In acrobatics and other forms of two person gymnastics, there are two types of people, the top person and the bottom person. The top person, as the name suggests, is the guy on top, the flyer. They are the ones who catch our attention. They balance precariously on their partner. They perform somersaults or contortions. They perch gracefully on top of their partner's hands or feet. They are, quite literally, raised up on a pedestal.
The bottom person is the base. They are the support system of the two-high. Everything that the top person does is possible because the bottom person is fully supporting them. It's almost better if the bottom person is hardly noticed. You might see them tap the top person before a tricky move or bobble slightly as they help bring the top person back into balance, but other than that, they are in the background.
I tried both positions when I was into circus arts. I always preferred the bottom. It's not as glamorous, but it is so important to a good performance. Also, I have trust issues. I'm always afraid I will be too heavy for my partner, or that they might drop me. Standing on top means you can fall, and I have. In fact, one of my highest falls happened when I was trying to learn how to stand on my husband's shoulders. I wasn't hurt, but it did add a certain amount of worry when I found out the following week that I was pregnant with Chase. That was the end of my stint learning how to stand on shoulders.
That is not to say that I shouldn't try to fly every now and then. I'm simply more wary of the position. I have never been comfortable with the spotlight on me. I tend to waver and not trust that my support will be ready if I need help or if I will have to figure out how to fall gracefully. I feel much safer on the ground, supporting others and able to see where I am needed. If I were ever to try the feet to shoulders again, I would definitely want a spotter. A spotter is an extra support person. They usually stand off to one side and keep an eye on everything, stepping in to help give an extra push or lift to a weak somersault, or steadying the flyer when he falls.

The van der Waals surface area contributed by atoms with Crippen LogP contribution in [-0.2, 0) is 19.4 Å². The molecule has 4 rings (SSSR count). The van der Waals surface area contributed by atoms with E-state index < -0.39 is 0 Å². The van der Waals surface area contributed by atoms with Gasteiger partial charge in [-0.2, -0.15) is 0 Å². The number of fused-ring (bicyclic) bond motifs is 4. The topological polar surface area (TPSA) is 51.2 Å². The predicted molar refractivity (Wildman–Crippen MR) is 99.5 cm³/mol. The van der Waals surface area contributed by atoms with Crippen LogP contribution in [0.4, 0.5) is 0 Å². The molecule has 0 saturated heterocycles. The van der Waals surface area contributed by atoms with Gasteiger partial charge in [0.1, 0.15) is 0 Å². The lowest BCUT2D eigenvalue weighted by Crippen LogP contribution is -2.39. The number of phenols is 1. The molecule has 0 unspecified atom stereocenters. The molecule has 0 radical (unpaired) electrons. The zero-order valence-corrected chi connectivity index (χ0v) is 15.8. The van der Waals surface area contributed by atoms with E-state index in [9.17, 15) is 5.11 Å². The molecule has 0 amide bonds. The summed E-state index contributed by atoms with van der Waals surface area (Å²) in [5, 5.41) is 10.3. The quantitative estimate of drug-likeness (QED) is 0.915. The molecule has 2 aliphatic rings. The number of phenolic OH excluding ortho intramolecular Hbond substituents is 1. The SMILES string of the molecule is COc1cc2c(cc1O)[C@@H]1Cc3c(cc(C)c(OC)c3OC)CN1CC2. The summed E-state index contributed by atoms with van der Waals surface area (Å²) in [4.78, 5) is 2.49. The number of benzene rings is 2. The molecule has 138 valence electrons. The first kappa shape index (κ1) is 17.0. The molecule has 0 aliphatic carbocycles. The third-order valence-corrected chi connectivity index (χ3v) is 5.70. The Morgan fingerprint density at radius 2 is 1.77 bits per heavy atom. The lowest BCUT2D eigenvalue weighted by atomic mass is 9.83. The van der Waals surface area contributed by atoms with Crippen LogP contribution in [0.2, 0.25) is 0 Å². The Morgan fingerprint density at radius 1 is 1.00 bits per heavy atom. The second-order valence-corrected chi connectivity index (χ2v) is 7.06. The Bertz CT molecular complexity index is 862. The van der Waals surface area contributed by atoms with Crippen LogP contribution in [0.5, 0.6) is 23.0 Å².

Performing acrobatics requires a lot of trust and the ability to communicate effectively. The bottom person needs to know when to help the top person recover balance and when to decide it's time to let them go so they can land safely on their own two feet. Top or bottom, hold on too long and you might cause your partner and yourself injury.
This holds true for life and raising children. All parents are bottom people. I'm comfortable with that. I shift support as they need it and try to remember not to hold on too tightly. After all, falling is another way to learn. I want my kids to always be able to land on their feet.
And if they can't land on their feet, it's good to have another family member or friend nearby to act as the spotter.